Art as metaphor is a powerful tool in sharing life lessons. Woven through the art-making projects, BuildaBridge artists working with refugee populations understand the difficult transition group participants bring to a class session. Each mistake, and each difficulty, in the art-making process can become an opportunity to teach a skill or encourage positive reflection on life's challenges. The BuildaBridge Souderton Refugee Group of Central and East African refugee populations is no exception. Weaving is a cultural tradition in Africa. Though these Souderton participants are not all artisans, there is a potential natural and cultural connection for them.
Gathered around a table the group of 8 women, men and children look intently at a sample quilt made of pieces of fabric--strips of old t-shirts and various kinds of yarn--that had been braided, tied, and sewn together to form a cultural identity tree. This will be their project for the next six weeks. They will complete a unique quilt that represents them and helps build on a theme of community.
The first step for this project was to weave blossoms that will soon be part of their community tree. It didn't go well for everyone--an opportunity for teaching skills and life lessons.
Natalie, a creative art therapist, and her assistants, Liz and Clarisse, helped to teach the eight participants how to begin weaving their blossoms from yarn. One of the young girls, Roxanne, was struggling to weave her blossom. Natalie proceeded to help her correct the pattern, while providing a life metaphor in the conversation.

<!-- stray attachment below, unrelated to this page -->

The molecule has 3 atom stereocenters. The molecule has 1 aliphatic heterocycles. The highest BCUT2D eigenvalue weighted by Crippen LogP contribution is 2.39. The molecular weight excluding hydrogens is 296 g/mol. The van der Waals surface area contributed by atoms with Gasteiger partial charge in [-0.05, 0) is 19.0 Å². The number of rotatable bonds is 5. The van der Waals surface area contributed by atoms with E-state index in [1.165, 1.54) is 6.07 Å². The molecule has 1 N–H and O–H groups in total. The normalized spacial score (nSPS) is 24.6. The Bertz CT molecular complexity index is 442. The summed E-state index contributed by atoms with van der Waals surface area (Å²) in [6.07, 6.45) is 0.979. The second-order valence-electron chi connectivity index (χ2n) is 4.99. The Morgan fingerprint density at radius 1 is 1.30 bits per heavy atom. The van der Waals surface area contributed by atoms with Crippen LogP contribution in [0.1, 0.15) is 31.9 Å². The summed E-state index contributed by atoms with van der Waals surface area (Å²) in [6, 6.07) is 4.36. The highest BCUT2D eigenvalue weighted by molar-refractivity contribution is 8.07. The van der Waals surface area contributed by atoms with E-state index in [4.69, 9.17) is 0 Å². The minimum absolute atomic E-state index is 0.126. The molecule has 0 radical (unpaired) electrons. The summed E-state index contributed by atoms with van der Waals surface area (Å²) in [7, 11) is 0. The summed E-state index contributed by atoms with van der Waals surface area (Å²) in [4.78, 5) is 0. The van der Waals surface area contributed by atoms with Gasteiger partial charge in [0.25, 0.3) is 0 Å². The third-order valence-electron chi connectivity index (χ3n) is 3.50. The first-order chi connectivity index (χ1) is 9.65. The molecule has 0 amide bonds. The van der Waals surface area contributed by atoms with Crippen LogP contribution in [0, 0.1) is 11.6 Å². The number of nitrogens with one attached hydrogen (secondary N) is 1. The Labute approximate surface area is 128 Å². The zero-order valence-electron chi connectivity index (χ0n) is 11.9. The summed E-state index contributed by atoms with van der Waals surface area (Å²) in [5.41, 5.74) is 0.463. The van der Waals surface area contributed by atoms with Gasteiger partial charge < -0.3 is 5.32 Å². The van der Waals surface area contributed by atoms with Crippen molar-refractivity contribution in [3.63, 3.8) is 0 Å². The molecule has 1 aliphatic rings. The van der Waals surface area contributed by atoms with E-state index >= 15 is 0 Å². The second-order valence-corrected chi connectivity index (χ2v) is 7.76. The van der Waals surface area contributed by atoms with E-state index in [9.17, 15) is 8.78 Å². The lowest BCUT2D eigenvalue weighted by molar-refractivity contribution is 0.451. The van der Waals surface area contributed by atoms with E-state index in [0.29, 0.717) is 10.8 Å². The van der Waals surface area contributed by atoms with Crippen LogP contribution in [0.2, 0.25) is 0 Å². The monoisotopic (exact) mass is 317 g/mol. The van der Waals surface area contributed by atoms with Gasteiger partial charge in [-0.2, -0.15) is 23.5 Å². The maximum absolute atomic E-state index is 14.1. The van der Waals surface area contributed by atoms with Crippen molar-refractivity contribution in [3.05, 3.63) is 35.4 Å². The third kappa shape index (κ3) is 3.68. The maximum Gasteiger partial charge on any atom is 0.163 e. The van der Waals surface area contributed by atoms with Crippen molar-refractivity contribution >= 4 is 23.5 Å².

"This project is a lot like life." Natalie encouraged Roxanne.
“It’s much harder when you first start something, but when you get used to it, it gets easier.”
While the participants will continue to weave their quilt and learn skills such as weaving with a loom and quilt making, Natalie is teaching much more through this project. She will convey another, overarching metaphor--the importance of making something new and beautiful out of old pieces, each one finding restoration and building community support. She emphasizes the importance of making a contribution towards their group effort that will last the next six weeks, and also the importance of contributing in their new and developing communities. This collaborative piece promotes unity in the group. Patience will be necessary to learn new art skills as well as to wait for the project to be completed.
Was it an effective lesson? Was community developing? Yes, as it led the group into something that happened spontaneously.
As part of the closing ritual, Liz accompanied a favorite song with her guitar and Amelia joined with her keyboard. The song "Goodbye, Goodbye, Goodbye, See you next time" was repeated over and over again in a repetitive style common to African singing. The voices of all of the participants sang in a strong unison. Then it happened. Some participants started dancing as they sang and soon the entire group was dancing. We all broke out in song and dance together as a group and it was powerful. We left the room feeling energized.
See the photos of the group here.